The Chilean legislature’s oversight function lies mainly with the Chamber of Deputies and its (currently) 29 permanent committees (Comisiones Permanentes) and several ad hoc investigative committees (Comisiones Investigadoras). These permanent committees correlate in part with the 23 ministries, but there are various exceptions in which a single committee is responsible for the domain of various ministries or one ministry’s area of responsibility is distributed across multiple committees. It should be noted that Chile is not a parliamentary but a presidential system and thus ministers are not directly accountable to the Chilean National Congress. Therefore, the degree of control exercised by the congressional committees is institutionally rather weak.
Quantity and name of the permanent parliamentary committees: http://www.camara.cl/trabajamos/com isiones_tipo.aspx?prmT=P


Quantity and name of ministers: http://www.gob.cl/ministros/

About interpellations of ministers
After the last reshuffle of the Syriza-ANEL coalition government in November 2016, the number of ministries increased. Prime Minister Tsipras created several additional new ministries, such as the so-called Ministry of Digital Policy and the Ministry of Migration Policy. This raised the total number of ministries to 18. By contrast, the number of parliamentary committees remained the same: six “standing committees.”

Today, this discrepancy (18 ministries to six committees) creates a task mismatch, but parliamentary scrutiny is jointly carried out. For instance, there is a Standing Committee on Cultural and Educational Affairs and a Standing Committee on National Defense and Foreign Affairs.

The problem with monitoring ministries is owed to the sometimes decorative participation of members of parliament in committee meetings. Even though competences have been transferred from the plenary of the Greek parliament to the regular committees (which examine new legislation), this has not considerably improved the quality of legislation and parliamentary control.
Information on the number, competences and tasks of regular committees of the Greek parliament in English is available at http://www.hellenicparliament.gr/en /Koinovouleftikes-Epitropes/Katigor ies. Accessed on 07.06.2013.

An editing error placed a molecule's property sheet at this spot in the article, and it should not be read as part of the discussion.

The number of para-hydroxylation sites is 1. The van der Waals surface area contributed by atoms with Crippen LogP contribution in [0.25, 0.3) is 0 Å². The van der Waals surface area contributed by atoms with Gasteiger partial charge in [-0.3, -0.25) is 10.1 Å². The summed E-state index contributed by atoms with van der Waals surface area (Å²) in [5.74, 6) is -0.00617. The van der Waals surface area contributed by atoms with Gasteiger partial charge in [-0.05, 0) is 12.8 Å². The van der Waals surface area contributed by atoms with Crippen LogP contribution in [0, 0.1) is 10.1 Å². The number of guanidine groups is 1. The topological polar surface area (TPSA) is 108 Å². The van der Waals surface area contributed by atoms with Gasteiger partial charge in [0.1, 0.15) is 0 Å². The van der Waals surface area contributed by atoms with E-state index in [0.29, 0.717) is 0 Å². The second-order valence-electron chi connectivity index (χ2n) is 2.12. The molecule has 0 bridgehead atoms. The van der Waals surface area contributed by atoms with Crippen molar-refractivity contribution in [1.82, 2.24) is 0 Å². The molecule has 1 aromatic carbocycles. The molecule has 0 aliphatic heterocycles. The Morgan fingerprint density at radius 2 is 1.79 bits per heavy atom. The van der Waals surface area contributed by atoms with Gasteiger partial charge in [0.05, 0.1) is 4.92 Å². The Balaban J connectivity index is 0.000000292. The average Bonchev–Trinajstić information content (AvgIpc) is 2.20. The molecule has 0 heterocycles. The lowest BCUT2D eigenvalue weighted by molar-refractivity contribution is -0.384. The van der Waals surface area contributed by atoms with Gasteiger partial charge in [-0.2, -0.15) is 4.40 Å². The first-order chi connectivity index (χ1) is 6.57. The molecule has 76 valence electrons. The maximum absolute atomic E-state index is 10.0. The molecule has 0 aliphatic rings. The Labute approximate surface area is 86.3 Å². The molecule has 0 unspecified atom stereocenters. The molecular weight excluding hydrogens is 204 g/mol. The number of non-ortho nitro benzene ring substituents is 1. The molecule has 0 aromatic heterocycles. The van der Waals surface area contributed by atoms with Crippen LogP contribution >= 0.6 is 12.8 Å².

There is considerable correspondence between the number and task areas of the 13 ministries and those of the Congress of Deputies’ 19 standing legislative committees. The exceptions are the international development, culture, equality, climate change and disability committees, which do not match up with any single ministry (development policy is developed by the Foreign Ministry, culture policy by the Education Ministry, climate policy by the Agriculture and Environment Ministry, and both equality and disability policies by the Health and Social Services Ministry). In addition, the Ministry of Finance has split its task areas into budget and finance and public service. For the rest, each parliamentary committee corresponds – even in name – to a single existing ministry. The constitutional committee, aside from the other functions its name denotes, monitors the activities of the Government Office (Ministerio de la Presidencia, GO).
Índice de Comisiones en Funcionamiento, XII Legislatura
www.congreso.es/portal /page/portal/Congreso/Congreso/Orga nos/Comision
Every government department is shadowed by a committee in the House of Commons (20 at the time of writing). The remit and number of committees adapts to reflect changes in the makeup of the government. House of Lords select committees focus on broader topics and are less directly matched to departmental task areas, but cover important areas. One example is the Science and Technology Select Committee, which in turn has subcommittees that cover specific topics, such as the implications of autonomous mobility or the possible meaning of the withdrawal from the European Union for universities’ staff policies.